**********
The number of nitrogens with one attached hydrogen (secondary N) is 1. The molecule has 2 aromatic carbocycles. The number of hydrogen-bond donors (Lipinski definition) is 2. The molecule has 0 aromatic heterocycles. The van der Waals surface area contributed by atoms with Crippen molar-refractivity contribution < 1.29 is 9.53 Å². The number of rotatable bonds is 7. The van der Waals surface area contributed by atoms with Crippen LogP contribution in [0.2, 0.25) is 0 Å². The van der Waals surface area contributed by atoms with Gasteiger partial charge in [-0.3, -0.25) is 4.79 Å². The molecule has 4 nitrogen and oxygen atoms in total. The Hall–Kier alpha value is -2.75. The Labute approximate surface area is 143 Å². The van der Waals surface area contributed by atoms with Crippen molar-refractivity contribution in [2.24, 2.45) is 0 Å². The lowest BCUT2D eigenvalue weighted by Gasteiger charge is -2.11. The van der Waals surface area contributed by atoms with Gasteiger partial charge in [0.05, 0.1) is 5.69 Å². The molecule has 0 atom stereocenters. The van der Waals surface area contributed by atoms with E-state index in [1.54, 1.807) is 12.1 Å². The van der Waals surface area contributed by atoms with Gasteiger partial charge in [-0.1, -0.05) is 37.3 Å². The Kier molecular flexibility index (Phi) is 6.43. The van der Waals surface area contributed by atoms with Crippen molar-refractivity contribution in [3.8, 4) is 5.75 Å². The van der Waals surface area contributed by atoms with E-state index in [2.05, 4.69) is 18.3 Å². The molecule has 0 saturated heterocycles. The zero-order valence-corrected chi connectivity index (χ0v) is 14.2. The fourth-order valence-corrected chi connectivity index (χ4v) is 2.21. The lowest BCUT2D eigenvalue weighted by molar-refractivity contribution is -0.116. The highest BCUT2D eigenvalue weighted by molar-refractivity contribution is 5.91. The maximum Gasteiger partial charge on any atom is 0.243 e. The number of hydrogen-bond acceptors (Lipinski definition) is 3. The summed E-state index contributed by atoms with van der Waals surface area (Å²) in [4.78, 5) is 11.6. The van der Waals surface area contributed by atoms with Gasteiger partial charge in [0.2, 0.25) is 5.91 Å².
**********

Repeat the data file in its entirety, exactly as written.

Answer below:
The number of nitrogens with one attached hydrogen (secondary N) is 1. The molecule has 2 aromatic carbocycles. The number of hydrogen-bond donors (Lipinski definition) is 2. The molecule has 0 aromatic heterocycles. The van der Waals surface area contributed by atoms with Crippen molar-refractivity contribution < 1.29 is 9.53 Å². The number of rotatable bonds is 7. The van der Waals surface area contributed by atoms with Crippen LogP contribution in [0.2, 0.25) is 0 Å². The van der Waals surface area contributed by atoms with Gasteiger partial charge in [-0.3, -0.25) is 4.79 Å². The molecule has 4 nitrogen and oxygen atoms in total. The Hall–Kier alpha value is -2.75. The Labute approximate surface area is 143 Å². The van der Waals surface area contributed by atoms with Crippen molar-refractivity contribution in [2.24, 2.45) is 0 Å². The lowest BCUT2D eigenvalue weighted by Gasteiger charge is -2.11. The van der Waals surface area contributed by atoms with Gasteiger partial charge in [0.05, 0.1) is 5.69 Å². The molecule has 0 atom stereocenters. The van der Waals surface area contributed by atoms with E-state index in [1.54, 1.807) is 12.1 Å². The van der Waals surface area contributed by atoms with Gasteiger partial charge in [-0.1, -0.05) is 37.3 Å². The Kier molecular flexibility index (Phi) is 6.43. The van der Waals surface area contributed by atoms with Crippen molar-refractivity contribution in [3.8, 4) is 5.75 Å². The van der Waals surface area contributed by atoms with E-state index in [2.05, 4.69) is 18.3 Å². The molecule has 0 saturated heterocycles. The zero-order valence-corrected chi connectivity index (χ0v) is 14.2. The fourth-order valence-corrected chi connectivity index (χ4v) is 2.21. The lowest BCUT2D eigenvalue weighted by molar-refractivity contribution is -0.116. The highest BCUT2D eigenvalue weighted by molar-refractivity contribution is 5.91. The maximum Gasteiger partial charge on any atom is 0.243 e. The number of hydrogen-bond acceptors (Lipinski definition) is 3. The summed E-state index contributed by atoms with van der Waals surface area (Å²) in [4.78, 5) is 11.6. The van der Waals surface area contributed by atoms with Gasteiger partial charge in [0.2, 0.25) is 5.91 Å².